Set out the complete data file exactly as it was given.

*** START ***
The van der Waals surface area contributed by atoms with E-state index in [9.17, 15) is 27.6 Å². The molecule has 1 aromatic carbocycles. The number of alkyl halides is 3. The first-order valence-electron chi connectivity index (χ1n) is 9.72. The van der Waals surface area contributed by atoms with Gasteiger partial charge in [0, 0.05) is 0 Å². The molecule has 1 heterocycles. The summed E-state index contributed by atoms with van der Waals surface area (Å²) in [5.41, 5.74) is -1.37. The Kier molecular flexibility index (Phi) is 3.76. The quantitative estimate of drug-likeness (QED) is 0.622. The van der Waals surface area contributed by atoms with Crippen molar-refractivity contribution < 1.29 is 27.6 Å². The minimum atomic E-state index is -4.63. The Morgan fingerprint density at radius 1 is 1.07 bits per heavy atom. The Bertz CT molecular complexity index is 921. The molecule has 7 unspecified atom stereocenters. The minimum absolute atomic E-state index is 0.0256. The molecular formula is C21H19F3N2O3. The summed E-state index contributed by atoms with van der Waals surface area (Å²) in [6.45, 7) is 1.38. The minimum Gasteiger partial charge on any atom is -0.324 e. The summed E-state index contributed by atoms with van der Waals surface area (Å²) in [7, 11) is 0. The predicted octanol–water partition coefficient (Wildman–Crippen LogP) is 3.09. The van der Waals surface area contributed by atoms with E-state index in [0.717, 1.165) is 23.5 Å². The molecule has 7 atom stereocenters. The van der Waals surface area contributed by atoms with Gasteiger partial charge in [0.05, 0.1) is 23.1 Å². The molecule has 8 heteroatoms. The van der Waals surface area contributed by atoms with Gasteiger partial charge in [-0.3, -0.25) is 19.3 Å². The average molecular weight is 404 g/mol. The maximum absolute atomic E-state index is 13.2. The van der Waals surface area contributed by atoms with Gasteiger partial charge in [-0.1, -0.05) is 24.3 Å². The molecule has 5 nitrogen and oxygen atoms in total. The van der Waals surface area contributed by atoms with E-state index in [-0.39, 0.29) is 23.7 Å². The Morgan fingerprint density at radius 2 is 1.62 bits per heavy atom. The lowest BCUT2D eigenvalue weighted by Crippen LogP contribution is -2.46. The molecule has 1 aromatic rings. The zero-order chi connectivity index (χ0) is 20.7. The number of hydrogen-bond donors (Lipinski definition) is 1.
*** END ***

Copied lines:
The van der Waals surface area contributed by atoms with E-state index in [9.17, 15) is 27.6 Å². The molecule has 1 aromatic carbocycles. The number of alkyl halides is 3. The first-order valence-electron chi connectivity index (χ1n) is 9.72. The van der Waals surface area contributed by atoms with Gasteiger partial charge in [0, 0.05) is 0 Å². The molecule has 1 heterocycles. The summed E-state index contributed by atoms with van der Waals surface area (Å²) in [5.41, 5.74) is -1.37. The Kier molecular flexibility index (Phi) is 3.76. The quantitative estimate of drug-likeness (QED) is 0.622. The van der Waals surface area contributed by atoms with Crippen molar-refractivity contribution < 1.29 is 27.6 Å². The minimum atomic E-state index is -4.63. The Morgan fingerprint density at radius 1 is 1.07 bits per heavy atom. The Bertz CT molecular complexity index is 921. The molecule has 7 unspecified atom stereocenters. The minimum absolute atomic E-state index is 0.0256. The molecular formula is C21H19F3N2O3. The summed E-state index contributed by atoms with van der Waals surface area (Å²) in [6.45, 7) is 1.38. The minimum Gasteiger partial charge on any atom is -0.324 e. The summed E-state index contributed by atoms with van der Waals surface area (Å²) in [7, 11) is 0. The predicted octanol–water partition coefficient (Wildman–Crippen LogP) is 3.09. The van der Waals surface area contributed by atoms with E-state index in [0.717, 1.165) is 23.5 Å². The molecule has 7 atom stereocenters. The van der Waals surface area contributed by atoms with Gasteiger partial charge in [0.05, 0.1) is 23.1 Å². The molecule has 8 heteroatoms. The van der Waals surface area contributed by atoms with Gasteiger partial charge in [-0.3, -0.25) is 19.3 Å². The average molecular weight is 404 g/mol. The maximum absolute atomic E-state index is 13.2. The van der Waals surface area contributed by atoms with Gasteiger partial charge in [-0.1, -0.05) is 24.3 Å². The molecule has 5 nitrogen and oxygen atoms in total. The van der Waals surface area contributed by atoms with E-state index in [-0.39, 0.29) is 23.7 Å². The Morgan fingerprint density at radius 2 is 1.62 bits per heavy atom. The lowest BCUT2D eigenvalue weighted by Crippen LogP contribution is -2.46. The molecule has 1 aromatic rings. The zero-order chi connectivity index (χ0) is 20.7. The number of hydrogen-bond donors (Lipinski definition) is 1.